public abstract class SitePageData : PageData
{
  [Ignore]
  public virtual string SearchSection
  {
    get
    {
      var section = this.SearchSection();
      if (!string.IsNullOrWhiteSpace(section))
      {
        return section;
      }

      if (ParentLink.CompareToIgnoreWorkID(
            ContentReference.StartPage))
      {
        return PageName;
      }

      return null;
    }

    //Other properties
}

The same goes for SearchText. The CMS integration includes a default method that you can override by adding your own property.

public class NewsPage : StandardPage
{
  [Ignore]
  public string SearchText
  {
    get
    {
      return MainBody.ToHtmlString(
        PrincipalInfo.AnonymousPrincipal);
    }
  }
  
  //Other properties
}

Type conditional filtering

You can search for objects that do not implement ISearchContent as if they did. If the objects have properties or included methods with matching names as properties declared in ISearchContent, they are also returned if you filter by them. Remember that the full object is still stored in the object. This, and the fact you can filter by type using Find, means you can apply additional criteria to objects of some types using type conditional filtering.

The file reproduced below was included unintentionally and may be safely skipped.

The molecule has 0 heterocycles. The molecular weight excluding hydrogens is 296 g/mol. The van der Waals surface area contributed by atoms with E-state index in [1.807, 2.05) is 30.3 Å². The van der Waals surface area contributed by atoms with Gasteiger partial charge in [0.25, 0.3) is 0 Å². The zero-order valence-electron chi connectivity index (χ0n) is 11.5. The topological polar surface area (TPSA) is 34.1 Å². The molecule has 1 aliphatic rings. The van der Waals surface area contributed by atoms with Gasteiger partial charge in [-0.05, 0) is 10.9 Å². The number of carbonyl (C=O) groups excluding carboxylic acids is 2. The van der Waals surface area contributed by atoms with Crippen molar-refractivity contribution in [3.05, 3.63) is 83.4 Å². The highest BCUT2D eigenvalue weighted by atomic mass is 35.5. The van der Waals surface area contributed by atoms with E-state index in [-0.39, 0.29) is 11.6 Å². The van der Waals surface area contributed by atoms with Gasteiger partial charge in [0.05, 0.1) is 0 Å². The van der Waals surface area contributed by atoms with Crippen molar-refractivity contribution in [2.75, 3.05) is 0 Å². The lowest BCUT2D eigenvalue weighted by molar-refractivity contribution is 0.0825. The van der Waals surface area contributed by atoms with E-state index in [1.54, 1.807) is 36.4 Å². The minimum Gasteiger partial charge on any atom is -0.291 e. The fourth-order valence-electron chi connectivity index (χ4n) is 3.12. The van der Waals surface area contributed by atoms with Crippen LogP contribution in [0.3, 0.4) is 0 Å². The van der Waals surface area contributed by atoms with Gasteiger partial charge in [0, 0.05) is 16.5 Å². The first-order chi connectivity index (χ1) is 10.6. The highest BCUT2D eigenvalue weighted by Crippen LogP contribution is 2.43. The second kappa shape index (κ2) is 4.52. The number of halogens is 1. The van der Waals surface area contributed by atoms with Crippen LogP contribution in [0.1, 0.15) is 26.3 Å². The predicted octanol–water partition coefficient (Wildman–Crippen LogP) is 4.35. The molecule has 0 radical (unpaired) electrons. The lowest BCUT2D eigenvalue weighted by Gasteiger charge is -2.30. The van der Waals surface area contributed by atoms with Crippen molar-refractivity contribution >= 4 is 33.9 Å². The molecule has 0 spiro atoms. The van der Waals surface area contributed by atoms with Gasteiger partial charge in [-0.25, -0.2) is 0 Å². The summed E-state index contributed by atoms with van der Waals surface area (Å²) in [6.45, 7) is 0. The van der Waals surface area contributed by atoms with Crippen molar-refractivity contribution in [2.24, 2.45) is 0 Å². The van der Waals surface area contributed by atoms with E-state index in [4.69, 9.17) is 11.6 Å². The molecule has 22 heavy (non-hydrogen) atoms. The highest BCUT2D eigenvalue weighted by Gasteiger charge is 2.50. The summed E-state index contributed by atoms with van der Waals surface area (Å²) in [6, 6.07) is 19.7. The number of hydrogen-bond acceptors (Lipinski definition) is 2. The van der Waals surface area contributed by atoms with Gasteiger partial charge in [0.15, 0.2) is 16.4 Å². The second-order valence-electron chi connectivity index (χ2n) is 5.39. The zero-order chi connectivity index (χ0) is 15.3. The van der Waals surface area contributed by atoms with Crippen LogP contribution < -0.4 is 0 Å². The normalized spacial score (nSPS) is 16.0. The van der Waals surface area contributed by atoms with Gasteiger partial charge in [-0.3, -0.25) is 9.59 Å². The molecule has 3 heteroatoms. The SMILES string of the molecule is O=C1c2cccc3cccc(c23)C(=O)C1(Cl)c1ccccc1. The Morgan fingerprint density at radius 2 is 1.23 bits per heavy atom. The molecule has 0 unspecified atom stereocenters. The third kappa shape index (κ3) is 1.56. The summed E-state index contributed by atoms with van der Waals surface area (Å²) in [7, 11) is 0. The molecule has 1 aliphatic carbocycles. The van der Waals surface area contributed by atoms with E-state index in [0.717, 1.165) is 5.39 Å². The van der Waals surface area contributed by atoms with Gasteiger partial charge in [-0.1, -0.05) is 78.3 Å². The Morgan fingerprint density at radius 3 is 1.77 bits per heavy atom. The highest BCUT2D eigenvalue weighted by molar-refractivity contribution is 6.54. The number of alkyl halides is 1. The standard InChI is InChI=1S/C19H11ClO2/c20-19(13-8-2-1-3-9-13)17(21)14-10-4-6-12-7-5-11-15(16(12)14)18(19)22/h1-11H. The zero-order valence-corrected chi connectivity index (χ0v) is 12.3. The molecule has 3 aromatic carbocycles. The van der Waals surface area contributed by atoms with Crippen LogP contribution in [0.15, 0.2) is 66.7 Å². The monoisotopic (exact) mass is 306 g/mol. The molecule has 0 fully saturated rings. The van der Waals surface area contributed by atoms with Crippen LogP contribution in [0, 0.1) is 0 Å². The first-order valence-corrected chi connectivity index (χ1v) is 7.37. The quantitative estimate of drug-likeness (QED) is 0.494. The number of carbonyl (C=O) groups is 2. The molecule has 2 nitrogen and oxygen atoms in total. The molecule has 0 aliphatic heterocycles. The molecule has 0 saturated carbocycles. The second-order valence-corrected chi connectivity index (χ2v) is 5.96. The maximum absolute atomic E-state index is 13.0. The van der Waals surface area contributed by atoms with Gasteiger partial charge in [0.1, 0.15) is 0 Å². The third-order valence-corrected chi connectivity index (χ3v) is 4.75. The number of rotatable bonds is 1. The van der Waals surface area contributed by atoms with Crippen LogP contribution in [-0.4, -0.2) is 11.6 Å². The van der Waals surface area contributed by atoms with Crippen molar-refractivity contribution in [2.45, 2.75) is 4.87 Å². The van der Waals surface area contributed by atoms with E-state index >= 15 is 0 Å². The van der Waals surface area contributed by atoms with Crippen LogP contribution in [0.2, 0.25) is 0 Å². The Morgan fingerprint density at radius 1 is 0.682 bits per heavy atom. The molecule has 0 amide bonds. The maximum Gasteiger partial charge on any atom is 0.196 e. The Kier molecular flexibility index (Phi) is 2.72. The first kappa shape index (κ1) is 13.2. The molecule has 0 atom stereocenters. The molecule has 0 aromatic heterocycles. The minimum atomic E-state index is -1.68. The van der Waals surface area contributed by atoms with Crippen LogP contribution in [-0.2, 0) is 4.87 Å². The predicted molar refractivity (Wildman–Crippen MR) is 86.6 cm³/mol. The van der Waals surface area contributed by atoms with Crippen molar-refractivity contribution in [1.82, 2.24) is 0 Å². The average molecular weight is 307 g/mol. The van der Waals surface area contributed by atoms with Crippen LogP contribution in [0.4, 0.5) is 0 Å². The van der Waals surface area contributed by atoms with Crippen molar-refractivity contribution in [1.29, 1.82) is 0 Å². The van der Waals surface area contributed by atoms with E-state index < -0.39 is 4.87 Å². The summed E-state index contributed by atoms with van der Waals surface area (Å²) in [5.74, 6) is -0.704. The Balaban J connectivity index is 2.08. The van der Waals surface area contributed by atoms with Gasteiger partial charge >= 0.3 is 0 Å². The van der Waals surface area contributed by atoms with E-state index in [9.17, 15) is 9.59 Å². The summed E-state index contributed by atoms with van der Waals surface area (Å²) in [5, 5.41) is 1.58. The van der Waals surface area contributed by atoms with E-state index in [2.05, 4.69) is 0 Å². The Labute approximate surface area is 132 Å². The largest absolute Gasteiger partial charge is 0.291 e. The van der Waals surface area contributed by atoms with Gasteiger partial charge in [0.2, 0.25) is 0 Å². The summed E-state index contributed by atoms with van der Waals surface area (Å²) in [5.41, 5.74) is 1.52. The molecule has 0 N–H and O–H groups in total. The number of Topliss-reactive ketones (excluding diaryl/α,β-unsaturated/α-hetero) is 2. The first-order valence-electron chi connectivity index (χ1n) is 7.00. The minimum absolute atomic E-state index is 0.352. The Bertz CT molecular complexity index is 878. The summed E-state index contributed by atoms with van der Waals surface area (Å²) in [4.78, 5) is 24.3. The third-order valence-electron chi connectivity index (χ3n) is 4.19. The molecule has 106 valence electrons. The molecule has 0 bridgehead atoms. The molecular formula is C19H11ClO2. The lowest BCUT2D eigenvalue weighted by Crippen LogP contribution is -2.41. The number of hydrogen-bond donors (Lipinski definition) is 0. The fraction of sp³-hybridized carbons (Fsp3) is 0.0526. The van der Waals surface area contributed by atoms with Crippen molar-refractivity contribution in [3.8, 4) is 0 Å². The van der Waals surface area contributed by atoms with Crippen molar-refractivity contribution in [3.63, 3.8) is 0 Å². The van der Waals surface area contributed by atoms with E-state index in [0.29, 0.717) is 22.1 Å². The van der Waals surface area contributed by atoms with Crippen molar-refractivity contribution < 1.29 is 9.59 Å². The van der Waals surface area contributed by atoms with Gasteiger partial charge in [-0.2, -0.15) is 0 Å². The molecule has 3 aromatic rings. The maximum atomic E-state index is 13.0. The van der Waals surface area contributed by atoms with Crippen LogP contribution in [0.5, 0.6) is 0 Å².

For example, you want to search for everything included as ISearchContent (typically PageData and UnifiedFile) and apply a filter. For PageData objects, you want to add additional criteria. You can then do things like this:

SearchClient.Instance
  .UnifiedSearch()
  .Filter(x => 
    x.SearchTitle.Prefix("A")
    & (!x.MatchTypeHierarchy(typeof(PageData))
       | ((PageData)x).CreatedBy.Match("Joel"))
    ).GetResult();

In the above code, you first add a filter that requires objects to have a SearchTitle field with a value starting with “A”. You then require the objects to either NOT be of type PageData or if they are, be created by someone named Joel.

Last updated: Mar 27, 2019